Rorate Caeli

“Francis: The Pope of Rupture” — Article by Jean-Pierre Maugendre

Rorate is pleased to present this translation by Zachary Thomas of an article that appeared at Boulevard Voltaire on July 20. Its author, Jean-Pierre Maugendre, is the founder and executive director of this lay movement, which works to promote the establishment of the Social Kingship of Christ. For thirty years, under the patronage of St. John of Arc, the association has been engaged in the pressing task of intellectual and moral reform. Jean-Pierre has recently been in the news for his brave defense of the Church’s moral teaching.

Francis: The Pope of Rupture

by Jean-Pierre Maugendre 

With the motu proprio Traditionis custodes, Pope Francis has decided that the missal reformed by Paul VI in 1969 is “the unique expression of the lex orandi of the Roman Rite.” Concretely, the celebration of the traditional Mass will once again be subject to multiple authorizations compounded by vexations: proscription against celebration in a parish church, the authorization of the Holy See required for a newly-ordained priest to be able to celebrate it, etc.

Stupefaction, indignation, and anger have washed over a great part of the Church. Benedict XVI, by his 2007 motu proprio Summorum Pontificum, had granted the traditional Mass a share of liberty, declaring: “What earlier generations held as sacred, remains sacred and great for us too.”

What does the sovereign pontiff find objectionable about this Mass? It has been too successful! Despite this régime of monitored liberty, the celebration of the traditional Mass still continues to spread. Today the traditionalist faithful represent between 7 and 8% of practicing Catholics [in France]. The congregations are young, with large families, and supply 20% of the annual priestly ordinations in France. The only snag for the Roman authorities? These communities don’t have much of an appetite for the “Holy Second Vatican Council” and the reformed liturgy. As the much hoped-for fruits of the Council have been slow to mature, the traditionalist faithful prefer to fall back on the methods of apostolate and tried-and-tested prayers. As for the reformed liturgy, if they have chosen the traditional liturgy it is because the other one did not answer their desire for transcendence, sacrality, recollection, and mystery.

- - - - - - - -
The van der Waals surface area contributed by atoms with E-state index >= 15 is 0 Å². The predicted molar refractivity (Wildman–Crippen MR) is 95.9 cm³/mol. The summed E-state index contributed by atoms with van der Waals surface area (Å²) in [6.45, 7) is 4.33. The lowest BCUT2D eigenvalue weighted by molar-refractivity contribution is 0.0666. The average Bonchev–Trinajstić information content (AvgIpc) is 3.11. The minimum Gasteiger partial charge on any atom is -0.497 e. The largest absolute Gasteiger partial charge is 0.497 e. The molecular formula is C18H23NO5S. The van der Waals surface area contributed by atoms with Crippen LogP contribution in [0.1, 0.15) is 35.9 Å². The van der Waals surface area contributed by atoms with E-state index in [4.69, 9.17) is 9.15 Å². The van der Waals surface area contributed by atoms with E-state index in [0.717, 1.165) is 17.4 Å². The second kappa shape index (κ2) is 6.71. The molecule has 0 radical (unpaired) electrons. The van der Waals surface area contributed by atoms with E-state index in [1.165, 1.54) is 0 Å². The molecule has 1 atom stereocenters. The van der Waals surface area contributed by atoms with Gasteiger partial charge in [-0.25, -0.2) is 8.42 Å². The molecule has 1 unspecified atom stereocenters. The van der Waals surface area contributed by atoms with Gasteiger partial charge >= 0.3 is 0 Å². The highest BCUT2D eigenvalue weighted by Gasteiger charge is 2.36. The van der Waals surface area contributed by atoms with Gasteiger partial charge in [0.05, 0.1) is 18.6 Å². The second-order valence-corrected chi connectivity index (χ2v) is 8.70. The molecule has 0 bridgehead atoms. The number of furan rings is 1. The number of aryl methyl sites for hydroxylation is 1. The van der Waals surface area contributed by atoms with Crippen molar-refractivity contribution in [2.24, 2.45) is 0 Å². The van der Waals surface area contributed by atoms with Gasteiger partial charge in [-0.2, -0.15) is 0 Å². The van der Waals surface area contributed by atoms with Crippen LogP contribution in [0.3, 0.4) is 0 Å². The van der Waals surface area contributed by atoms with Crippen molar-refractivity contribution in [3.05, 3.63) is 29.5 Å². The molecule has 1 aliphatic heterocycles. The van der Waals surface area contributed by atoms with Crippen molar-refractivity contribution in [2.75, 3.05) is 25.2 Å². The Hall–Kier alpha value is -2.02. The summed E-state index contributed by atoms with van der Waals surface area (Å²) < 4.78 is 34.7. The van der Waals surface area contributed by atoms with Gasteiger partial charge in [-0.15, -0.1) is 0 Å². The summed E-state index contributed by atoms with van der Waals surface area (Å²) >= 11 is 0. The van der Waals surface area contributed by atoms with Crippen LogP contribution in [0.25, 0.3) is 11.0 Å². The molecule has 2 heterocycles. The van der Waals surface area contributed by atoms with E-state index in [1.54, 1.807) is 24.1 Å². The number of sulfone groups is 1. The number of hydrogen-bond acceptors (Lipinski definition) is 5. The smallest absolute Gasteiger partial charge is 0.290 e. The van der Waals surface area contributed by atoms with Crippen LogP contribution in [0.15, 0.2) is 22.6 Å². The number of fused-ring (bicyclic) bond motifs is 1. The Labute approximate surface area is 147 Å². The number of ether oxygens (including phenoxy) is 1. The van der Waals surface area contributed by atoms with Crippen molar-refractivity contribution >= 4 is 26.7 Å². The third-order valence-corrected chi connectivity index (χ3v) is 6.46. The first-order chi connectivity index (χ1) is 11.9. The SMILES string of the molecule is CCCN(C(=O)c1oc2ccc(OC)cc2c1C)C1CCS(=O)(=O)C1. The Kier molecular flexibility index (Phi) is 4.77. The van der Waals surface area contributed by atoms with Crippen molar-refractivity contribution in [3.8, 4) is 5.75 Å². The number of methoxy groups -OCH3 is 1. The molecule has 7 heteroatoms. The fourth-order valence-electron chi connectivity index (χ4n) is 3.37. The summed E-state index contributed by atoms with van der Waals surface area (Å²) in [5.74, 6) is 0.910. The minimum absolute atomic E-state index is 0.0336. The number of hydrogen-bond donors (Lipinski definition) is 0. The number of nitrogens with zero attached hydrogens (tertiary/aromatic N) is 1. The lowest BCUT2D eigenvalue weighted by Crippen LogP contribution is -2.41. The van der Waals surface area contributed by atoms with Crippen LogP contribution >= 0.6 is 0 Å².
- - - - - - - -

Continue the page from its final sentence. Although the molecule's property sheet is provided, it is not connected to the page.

This papal decision leads an observer to the conviction that there has been a true rupture between the so-called “conciliar Church” (to use Cardinal Benelli’s expression) and the one that preceded it. If the conciliar Church is really the natural and supernatural successor of the one that preceded it, then the only thing we hold against those who are attached to the ancient liturgical forms is that they are fifty years behind, which is not a big deal. This is the conviction that motivated the good will of Benedict XVI, a proponent of the hermeneutic of continuity, toward the traditional liturgy.

On the other hand, if the conciliar church is, in certain respects,  different from the one that preceded it, Pope Francis’s behavior is entirely logical. In the seventies, the original foundational idea of Msgr Lefebvre, founder of the Priestly Society of St. Pius X, was: “Allow us to try the experiment of Tradition.” This experiment was carried out and the good fruits are apparent to everyone.

What lies ahead? Not necessarily anything significant. The bishops of France are perfectly aware that a strict application of the motu proprio would immediately unleash a vast protest movement, not limited to mere tearful petitions, but involving protests outside the bishoprics as well as occupations of churches. On the other hand, on the media front it is dangerous to appear to support the violence, not to say the outright wickedness, of this pontifical measure, especially keeping in mind the Holy Father’s recurrent statements  about mercy, pardon, and welcoming, of homosexuals, the divorced and remarried, migrants, etc.

In the face of the coming trials, supernatural hope remains to guide us: “Introibo ad altare Dei. Ad Deum qui laetificat juventutem meam.